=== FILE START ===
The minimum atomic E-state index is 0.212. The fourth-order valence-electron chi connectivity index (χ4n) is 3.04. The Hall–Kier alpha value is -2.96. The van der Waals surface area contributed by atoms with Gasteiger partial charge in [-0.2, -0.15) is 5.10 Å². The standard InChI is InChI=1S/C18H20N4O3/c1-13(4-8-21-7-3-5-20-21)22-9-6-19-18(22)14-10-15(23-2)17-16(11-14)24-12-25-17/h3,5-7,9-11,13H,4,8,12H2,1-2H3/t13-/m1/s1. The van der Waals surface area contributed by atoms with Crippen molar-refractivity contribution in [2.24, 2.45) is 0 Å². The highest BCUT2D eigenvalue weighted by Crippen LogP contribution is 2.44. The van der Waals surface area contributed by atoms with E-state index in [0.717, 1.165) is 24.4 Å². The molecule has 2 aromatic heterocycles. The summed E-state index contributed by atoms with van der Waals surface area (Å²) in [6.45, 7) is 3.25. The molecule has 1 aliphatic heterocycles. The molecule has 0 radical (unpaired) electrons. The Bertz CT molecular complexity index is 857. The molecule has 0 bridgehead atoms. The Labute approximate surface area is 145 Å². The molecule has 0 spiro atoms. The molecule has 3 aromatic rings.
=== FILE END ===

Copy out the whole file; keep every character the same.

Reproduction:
The minimum atomic E-state index is 0.212. The fourth-order valence-electron chi connectivity index (χ4n) is 3.04. The Hall–Kier alpha value is -2.96. The van der Waals surface area contributed by atoms with Gasteiger partial charge in [-0.2, -0.15) is 5.10 Å². The standard InChI is InChI=1S/C18H20N4O3/c1-13(4-8-21-7-3-5-20-21)22-9-6-19-18(22)14-10-15(23-2)17-16(11-14)24-12-25-17/h3,5-7,9-11,13H,4,8,12H2,1-2H3/t13-/m1/s1. The van der Waals surface area contributed by atoms with Crippen molar-refractivity contribution in [2.24, 2.45) is 0 Å². The highest BCUT2D eigenvalue weighted by Crippen LogP contribution is 2.44. The van der Waals surface area contributed by atoms with E-state index in [0.717, 1.165) is 24.4 Å². The molecule has 2 aromatic heterocycles. The summed E-state index contributed by atoms with van der Waals surface area (Å²) in [6.45, 7) is 3.25. The molecule has 1 aliphatic heterocycles. The molecule has 0 radical (unpaired) electrons. The Bertz CT molecular complexity index is 857. The molecule has 0 bridgehead atoms. The Labute approximate surface area is 145 Å². The molecule has 0 spiro atoms. The molecule has 3 aromatic rings.